CORRALES, New Mex. — “I’m listening to rain on my metal roof, so welcome, so needed, such a lovely sound, I’m so grateful. This is the season of migrating birds, and I am in the Rio Grande/Rocky Mountain flyway and I can hear the sandhill cranes riding the thermals with their warbling cries,” Jaune Quick-to-See Smith shared with me. “I run outside to watch them float with their outstretched wings. They are going to my reservation in Montana to nest for the summer on the Nine Pipe Reserve.”
Smith (Confederated Salish and Kootenai Nation) has been a practicing artist for the past five decades, working in paint, print, sculptural installation, and collage — and now she is finally receiving a major retrospective, Memory Map, at the Whitney Museum of American Art in New York through August 13. The long-overdue solo show will present work spanning her prolific and poignant career. It aims to dig deeply into the rich aggregation and topography of Smith’s contributions to art, not just Native art, but the broader contemporary art canon. “In this long journey, it is step by step, hand over hand, something like climbing a rope,” she said regarding her retrospective. “A partial culmination of a life’s work. Few artists have the advantage of viewing their work in hindsight; this is the gift the Whitney has given to me and those who have followed my work. There is no measure for this; it goes beyond.”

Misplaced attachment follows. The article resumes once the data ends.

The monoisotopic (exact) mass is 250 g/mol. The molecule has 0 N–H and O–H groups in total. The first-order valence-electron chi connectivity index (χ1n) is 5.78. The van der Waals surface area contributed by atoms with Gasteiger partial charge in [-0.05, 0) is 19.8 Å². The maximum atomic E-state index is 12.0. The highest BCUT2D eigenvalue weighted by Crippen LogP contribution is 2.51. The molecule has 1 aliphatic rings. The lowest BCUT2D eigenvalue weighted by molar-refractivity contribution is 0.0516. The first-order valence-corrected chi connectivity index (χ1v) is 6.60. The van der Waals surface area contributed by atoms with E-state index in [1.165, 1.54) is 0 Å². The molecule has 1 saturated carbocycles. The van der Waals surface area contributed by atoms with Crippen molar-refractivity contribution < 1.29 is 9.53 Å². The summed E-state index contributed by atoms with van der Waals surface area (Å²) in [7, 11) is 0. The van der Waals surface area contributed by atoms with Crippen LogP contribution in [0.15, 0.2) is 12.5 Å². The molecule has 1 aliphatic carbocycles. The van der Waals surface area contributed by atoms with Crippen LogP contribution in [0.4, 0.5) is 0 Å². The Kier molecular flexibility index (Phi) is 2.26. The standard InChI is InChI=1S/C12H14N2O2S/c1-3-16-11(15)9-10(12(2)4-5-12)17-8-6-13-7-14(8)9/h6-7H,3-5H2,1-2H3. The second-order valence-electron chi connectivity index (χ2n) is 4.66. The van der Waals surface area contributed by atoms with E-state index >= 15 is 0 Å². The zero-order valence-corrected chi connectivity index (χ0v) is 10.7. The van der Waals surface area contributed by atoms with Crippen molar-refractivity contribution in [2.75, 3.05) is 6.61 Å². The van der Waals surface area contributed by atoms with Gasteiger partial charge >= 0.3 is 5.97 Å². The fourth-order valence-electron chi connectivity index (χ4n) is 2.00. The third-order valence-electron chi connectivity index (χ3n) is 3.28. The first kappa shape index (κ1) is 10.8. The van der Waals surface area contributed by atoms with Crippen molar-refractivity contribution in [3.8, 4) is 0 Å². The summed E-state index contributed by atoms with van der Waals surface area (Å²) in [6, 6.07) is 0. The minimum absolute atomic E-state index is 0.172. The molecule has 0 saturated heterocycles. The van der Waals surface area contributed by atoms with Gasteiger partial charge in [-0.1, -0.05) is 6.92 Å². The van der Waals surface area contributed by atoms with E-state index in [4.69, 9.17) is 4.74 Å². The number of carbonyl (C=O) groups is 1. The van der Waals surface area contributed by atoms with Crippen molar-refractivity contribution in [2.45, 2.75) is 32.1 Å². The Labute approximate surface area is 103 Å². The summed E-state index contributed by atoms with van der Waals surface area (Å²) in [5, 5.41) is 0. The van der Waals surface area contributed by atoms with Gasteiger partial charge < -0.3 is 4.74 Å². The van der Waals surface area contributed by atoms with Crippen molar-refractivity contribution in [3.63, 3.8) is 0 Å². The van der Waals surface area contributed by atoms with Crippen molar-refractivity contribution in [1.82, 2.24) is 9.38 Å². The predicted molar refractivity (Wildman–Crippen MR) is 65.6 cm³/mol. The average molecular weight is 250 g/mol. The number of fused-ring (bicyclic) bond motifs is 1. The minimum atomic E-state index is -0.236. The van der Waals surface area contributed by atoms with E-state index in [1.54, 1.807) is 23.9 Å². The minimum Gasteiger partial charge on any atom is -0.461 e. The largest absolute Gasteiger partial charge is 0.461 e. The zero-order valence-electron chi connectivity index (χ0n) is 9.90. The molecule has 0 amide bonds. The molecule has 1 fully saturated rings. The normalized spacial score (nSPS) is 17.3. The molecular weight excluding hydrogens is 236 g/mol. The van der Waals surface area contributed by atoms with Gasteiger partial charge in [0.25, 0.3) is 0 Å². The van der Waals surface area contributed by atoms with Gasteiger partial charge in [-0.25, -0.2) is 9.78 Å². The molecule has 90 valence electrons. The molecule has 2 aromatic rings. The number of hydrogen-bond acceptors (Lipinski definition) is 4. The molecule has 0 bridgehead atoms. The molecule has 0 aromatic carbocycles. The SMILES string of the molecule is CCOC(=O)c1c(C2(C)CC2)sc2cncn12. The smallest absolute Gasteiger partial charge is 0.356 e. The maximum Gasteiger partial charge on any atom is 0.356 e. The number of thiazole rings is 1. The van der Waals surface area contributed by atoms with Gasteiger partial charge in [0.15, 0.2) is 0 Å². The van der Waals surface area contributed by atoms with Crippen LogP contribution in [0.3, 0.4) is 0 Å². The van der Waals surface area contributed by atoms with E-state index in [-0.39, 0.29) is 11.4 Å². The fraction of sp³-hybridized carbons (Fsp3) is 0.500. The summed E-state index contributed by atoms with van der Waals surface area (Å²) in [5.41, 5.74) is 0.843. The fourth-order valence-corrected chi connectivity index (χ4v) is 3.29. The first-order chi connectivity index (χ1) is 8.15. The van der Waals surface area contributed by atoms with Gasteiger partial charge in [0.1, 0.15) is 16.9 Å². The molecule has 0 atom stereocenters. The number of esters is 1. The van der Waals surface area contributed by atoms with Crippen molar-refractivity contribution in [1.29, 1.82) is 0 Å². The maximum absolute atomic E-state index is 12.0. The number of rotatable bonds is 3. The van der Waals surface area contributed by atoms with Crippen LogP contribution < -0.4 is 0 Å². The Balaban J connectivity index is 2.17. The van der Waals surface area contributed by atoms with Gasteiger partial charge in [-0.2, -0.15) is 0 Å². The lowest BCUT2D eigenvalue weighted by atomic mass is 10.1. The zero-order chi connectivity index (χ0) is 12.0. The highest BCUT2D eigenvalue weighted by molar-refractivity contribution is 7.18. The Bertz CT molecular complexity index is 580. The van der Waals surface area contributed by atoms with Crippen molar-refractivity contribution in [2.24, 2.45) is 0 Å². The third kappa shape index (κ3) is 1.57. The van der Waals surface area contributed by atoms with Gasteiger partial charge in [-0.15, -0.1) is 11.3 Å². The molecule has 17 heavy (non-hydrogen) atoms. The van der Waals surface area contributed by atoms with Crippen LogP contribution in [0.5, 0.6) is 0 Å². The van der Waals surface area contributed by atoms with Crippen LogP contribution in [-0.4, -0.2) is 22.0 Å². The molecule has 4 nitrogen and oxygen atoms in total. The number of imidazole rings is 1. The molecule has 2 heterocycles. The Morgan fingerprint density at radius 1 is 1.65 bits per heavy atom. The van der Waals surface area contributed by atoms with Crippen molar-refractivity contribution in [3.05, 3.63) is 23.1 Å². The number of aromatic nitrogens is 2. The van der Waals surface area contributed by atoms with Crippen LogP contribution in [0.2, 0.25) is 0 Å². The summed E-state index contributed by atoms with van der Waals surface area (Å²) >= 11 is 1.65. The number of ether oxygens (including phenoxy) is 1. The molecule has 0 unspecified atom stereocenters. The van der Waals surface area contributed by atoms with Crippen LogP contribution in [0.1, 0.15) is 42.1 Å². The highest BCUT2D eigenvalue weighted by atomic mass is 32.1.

Smith spoke to me from her studio in Corrales, New Mexico, a small community just north of Albuquerque, where she often starts her day with sound. “If I’m not listening to this music of the natural world, I am listening to [recorded] music.” Everything from Bach to Maria Callas, Annie Lennox to Radio Tarifa, is on her playlist. “This morning we [Smith and her son, Neal Inuksois Ambrose Smith] are working on a 6-by-14-foot map for [a project in] St. Louis. We will have a map and a canoe; we’ve been doing research on how many tribes lived in that area before the Great Invasion; so far we’ve found 27,” she explained.